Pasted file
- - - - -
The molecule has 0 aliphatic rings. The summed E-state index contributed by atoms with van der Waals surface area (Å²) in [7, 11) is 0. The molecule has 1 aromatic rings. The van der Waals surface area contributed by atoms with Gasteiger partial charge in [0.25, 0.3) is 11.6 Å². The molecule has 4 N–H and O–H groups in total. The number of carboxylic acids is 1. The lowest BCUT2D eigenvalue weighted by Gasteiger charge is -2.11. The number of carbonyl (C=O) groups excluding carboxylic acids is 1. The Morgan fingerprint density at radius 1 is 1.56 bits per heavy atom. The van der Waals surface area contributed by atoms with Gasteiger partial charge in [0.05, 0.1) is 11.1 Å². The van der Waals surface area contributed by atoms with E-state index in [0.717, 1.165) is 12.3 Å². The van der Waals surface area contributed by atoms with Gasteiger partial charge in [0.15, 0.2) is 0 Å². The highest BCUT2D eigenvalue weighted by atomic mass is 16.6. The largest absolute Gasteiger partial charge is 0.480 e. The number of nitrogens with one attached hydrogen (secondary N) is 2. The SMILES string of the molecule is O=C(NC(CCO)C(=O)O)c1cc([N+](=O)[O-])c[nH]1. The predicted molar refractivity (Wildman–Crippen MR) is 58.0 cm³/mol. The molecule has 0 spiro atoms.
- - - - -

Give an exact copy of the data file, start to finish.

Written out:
The molecule has 0 aliphatic rings. The summed E-state index contributed by atoms with van der Waals surface area (Å²) in [7, 11) is 0. The molecule has 1 aromatic rings. The van der Waals surface area contributed by atoms with Gasteiger partial charge in [0.25, 0.3) is 11.6 Å². The molecule has 4 N–H and O–H groups in total. The number of carboxylic acids is 1. The lowest BCUT2D eigenvalue weighted by Gasteiger charge is -2.11. The number of carbonyl (C=O) groups excluding carboxylic acids is 1. The Morgan fingerprint density at radius 1 is 1.56 bits per heavy atom. The van der Waals surface area contributed by atoms with Gasteiger partial charge in [0.05, 0.1) is 11.1 Å². The van der Waals surface area contributed by atoms with E-state index in [0.717, 1.165) is 12.3 Å². The van der Waals surface area contributed by atoms with Gasteiger partial charge in [0.15, 0.2) is 0 Å². The highest BCUT2D eigenvalue weighted by atomic mass is 16.6. The largest absolute Gasteiger partial charge is 0.480 e. The number of nitrogens with one attached hydrogen (secondary N) is 2. The SMILES string of the molecule is O=C(NC(CCO)C(=O)O)c1cc([N+](=O)[O-])c[nH]1. The predicted molar refractivity (Wildman–Crippen MR) is 58.0 cm³/mol. The molecule has 0 spiro atoms.